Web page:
Thursday, November 28, 2019

Dress Warmly! Otto Goes North by Ulrika Kestere

There's a blueberry blue house with a grass roof by the sea, way, way up north. Beside the blue house is a little red sauna hut, which can be very handy in the far north. And that's where a little lynx named Lisa and a little bear named Nils live together.

One day Lisa was on the roof, mowing the grass. Nils was setting out afternoon tea in in the garden. They wanted everything to be nice for their friend Otto, a lemur, who was coming to visit.

His bike was red with a large shiny bell. Otto would ring it like mad, enough to be annoying

"Pling, Pling, Pling! Here I am!" he called.

As the three enjoy their tea, Otto tells his old friends of his plan.
"This evening I'll see the Northern Lights at last," said Otto.
I'll paint them so I can hang the picture on my wall at home!"

But there's a problem with the plan. Northern Lights only appear at night, and after nightfall, it grows quite too cold for Otto to work. His teeth chatter and he shivers all over.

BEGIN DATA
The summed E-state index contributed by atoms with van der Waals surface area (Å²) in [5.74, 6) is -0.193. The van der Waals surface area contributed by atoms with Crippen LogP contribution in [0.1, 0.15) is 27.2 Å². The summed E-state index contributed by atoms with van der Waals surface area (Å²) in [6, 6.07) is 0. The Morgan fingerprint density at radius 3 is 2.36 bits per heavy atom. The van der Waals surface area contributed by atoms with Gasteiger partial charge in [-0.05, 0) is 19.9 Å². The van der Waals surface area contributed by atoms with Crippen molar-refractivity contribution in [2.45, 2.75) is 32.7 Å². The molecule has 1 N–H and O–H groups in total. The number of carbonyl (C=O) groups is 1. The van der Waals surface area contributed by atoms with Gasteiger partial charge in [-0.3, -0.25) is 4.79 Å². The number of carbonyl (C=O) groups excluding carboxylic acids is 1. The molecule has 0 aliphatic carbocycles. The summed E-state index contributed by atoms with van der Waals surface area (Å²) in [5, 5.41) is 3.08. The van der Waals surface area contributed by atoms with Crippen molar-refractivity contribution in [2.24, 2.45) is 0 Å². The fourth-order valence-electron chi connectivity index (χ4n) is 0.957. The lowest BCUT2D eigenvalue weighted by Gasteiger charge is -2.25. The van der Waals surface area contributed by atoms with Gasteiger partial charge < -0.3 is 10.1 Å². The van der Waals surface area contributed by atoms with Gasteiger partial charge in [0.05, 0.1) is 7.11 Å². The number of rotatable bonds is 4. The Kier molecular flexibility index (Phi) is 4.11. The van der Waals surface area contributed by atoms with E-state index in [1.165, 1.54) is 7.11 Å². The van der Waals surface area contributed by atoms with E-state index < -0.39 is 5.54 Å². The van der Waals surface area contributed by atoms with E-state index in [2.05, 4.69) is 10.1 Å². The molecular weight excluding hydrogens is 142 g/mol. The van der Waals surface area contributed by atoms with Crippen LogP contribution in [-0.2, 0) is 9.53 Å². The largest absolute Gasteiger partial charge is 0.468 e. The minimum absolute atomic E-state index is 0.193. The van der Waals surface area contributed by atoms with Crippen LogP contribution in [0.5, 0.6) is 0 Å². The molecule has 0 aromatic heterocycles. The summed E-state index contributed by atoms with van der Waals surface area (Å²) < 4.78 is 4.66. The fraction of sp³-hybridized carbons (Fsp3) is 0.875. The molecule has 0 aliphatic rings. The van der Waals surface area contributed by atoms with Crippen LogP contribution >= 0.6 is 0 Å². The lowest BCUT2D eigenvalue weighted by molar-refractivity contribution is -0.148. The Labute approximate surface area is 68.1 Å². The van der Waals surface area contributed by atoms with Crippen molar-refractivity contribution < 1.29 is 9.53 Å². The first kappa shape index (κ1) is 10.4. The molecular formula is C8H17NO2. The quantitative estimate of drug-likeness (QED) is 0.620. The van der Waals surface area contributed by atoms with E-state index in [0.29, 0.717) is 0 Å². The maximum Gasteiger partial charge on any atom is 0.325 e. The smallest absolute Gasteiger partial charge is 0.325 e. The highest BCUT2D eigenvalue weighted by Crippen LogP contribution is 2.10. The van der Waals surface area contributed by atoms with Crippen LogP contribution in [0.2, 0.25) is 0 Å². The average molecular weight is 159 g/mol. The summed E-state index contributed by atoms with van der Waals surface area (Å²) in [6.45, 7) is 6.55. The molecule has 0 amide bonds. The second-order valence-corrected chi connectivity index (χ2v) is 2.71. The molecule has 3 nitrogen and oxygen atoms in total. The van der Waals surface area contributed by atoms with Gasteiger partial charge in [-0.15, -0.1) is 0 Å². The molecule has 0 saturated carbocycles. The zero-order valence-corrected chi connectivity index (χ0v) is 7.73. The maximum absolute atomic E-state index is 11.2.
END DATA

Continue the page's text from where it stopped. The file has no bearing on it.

He shook so hard he could not hold his brush!

Lisa and Nils rush Otto into their sauna, where he warms right up, but seems to be catching a cold. What to do?

But Otto's hosts have an idea. They decide to make Otto a really warm sweater--if they can figure out how to do that! Lisa remembers a book she has about how to spin wool into yarn and knit a woolen sweater. But first they need some wool--and there are no sheep on their island.

But wait! Wool is just sheep fur, and being a lynx and a bear, Lisa and Nils have thick fur, too. Following the book's directions, they brush and card and spin their fur on their neighbor Lena's spinning wheel into a quantity of yarn, which they dye blueberry blue, onion-skin yellow, and red cabbage red. By the time they are done with the knitting, Otto has recovered from his cold and wearing his snug sweater, he is busy doing two paintings, one for himself, and one for Lisa and Nils' house.

Ulrika Kestere's Otto Goes North (Gecko Press, 2019) is a lovely and quaint story set in a chilly Scandinavian scene in a charming faux naif style of illustrations very appealing to young readers, one which also offers an introduction to spinning and knitting. Says School Library Journal, "A perfect story to pair with a lesson on fiber art or dyeing."  For more, share this one with Caldecott artist Tomie de Paola's delightful and detailed account of the process of making a woolen cloak, Charlie Needs a Cloak.

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